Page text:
Information for Year 11 and Year 13
Important update regarding examinations in 2022/2023
Dear students, parents, and carers,
You may have seen headlines on 29 September regarding decisions which have been made around exams in summer 2023. I am writing to explain more fully what this means for students preparing for GCSEs, AS, A levels and VTQs (vocational qualifications) this year.
The government, the exams regulator Ofqual and the exam boards have confirmed the following:
- At a national level, grades will be in line with grades in 2019. This was always likely to be the case this year, after a one-year transition year when exams returned in 2022.
- However, there will be a safety net to ensure that, nationally, grades are not lower than they were in 2019. This means that, generally speaking, students have the same chance of getting a grade A* or C at A level, or a grade 9 or 5 at GCSE, as in 2019.
- Exams in vocational and technical qualifications will also return to a 2019 grade profile.
- Formula sheets will be provided in the GCSE maths, physics and combined sciences exams, meaning that students will not need to memorise these formulae or equations.
- Advanced information about where to focus revision, which was provided in 2022, will not be provided this year. Students will need to learn and revise the whole specification as normal. Any topic could come up in the exam.
- If a student has studied the whole course but is ill during the exam period they may be able to receive a grade by sitting one paper in the qualification rather than the previous rule of 25% of the assessment, although certification of illness will be needed.
- The exam boards are currently consulting on the exam timetable. In most qualifications, there is at least a week between the first and last exam paper to ensure that if students are ill for one paper they are able to sit another.
They are also consulting on what contingency arrangements to take this year in case exams are cancelled in summer 2023. Unlike last year, there is not an expectation that we collect evidence at three points throughout the year. When this decision is made by government, subject teachers will confirm what work, if any, would be used if exams are cancelled.
What does this mean for UCAS predicted grades?
The exams regulator, and UCAS, have confirmed that teachers should base predicted grades on pre-pandemic standards. This is something that every department in our school/ college has experience of doing and staff are aware of this.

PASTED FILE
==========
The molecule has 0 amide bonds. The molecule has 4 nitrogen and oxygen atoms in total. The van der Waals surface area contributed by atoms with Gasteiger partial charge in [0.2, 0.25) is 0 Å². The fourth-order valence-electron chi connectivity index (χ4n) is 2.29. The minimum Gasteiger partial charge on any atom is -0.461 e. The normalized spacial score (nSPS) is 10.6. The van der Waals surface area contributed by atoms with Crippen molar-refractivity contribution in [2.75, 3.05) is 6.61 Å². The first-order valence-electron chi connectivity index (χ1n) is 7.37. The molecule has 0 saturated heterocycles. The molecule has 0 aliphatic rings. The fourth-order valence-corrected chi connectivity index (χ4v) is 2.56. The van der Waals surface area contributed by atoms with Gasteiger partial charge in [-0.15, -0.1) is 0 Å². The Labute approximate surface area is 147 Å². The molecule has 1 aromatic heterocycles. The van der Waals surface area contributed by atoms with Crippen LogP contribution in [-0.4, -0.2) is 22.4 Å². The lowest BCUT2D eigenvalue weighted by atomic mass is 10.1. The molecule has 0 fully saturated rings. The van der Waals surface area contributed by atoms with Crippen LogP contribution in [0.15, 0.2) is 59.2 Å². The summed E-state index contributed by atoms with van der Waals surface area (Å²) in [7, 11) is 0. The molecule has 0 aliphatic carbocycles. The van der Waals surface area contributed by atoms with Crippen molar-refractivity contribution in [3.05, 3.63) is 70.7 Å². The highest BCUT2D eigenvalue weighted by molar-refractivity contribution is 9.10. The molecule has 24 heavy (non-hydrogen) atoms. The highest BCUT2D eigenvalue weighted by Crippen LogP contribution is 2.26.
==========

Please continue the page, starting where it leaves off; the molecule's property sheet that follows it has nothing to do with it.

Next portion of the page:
Teachers will make predicted grades on the basis of UCAS’s principles. The most important thing is that you or your child continues to work hard and produce high-quality work throughout the course.
This guidance means that predicted grades are likely to be lower overall than they may have been in 2021-2022. That is because we knew at that time that grades would be higher than in 2019. This year, we know that grades will be in line with 2019 so predictions are likely to be lower overall which will therefore be more accurate and more achievable, while still being aspirational.
Is it fair to return to 2019 grading?
Last year, the Department for Education and Ofqual announced their intention to return to a national pre-pandemic grade profile in summer 2023, so we were aware this was coming.
The decision means that, at a national level, grades will be roughly the same as they were in 2019 (pre-pandemic).
However, the government has put an additional safety net in place to ensure that, overall, grades in 2023 are not lower than in 2019. Because this cohort of students’ learning was affected by the pandemic (although they weren’t subject to national school closures during their course, unlike the previous three cohorts), we might expect the standard of work in exams to be lower than in 2019. However, the safety net will ensure that, overall, grades are not lower than in 2019, even if the quality of work is lower at a national level.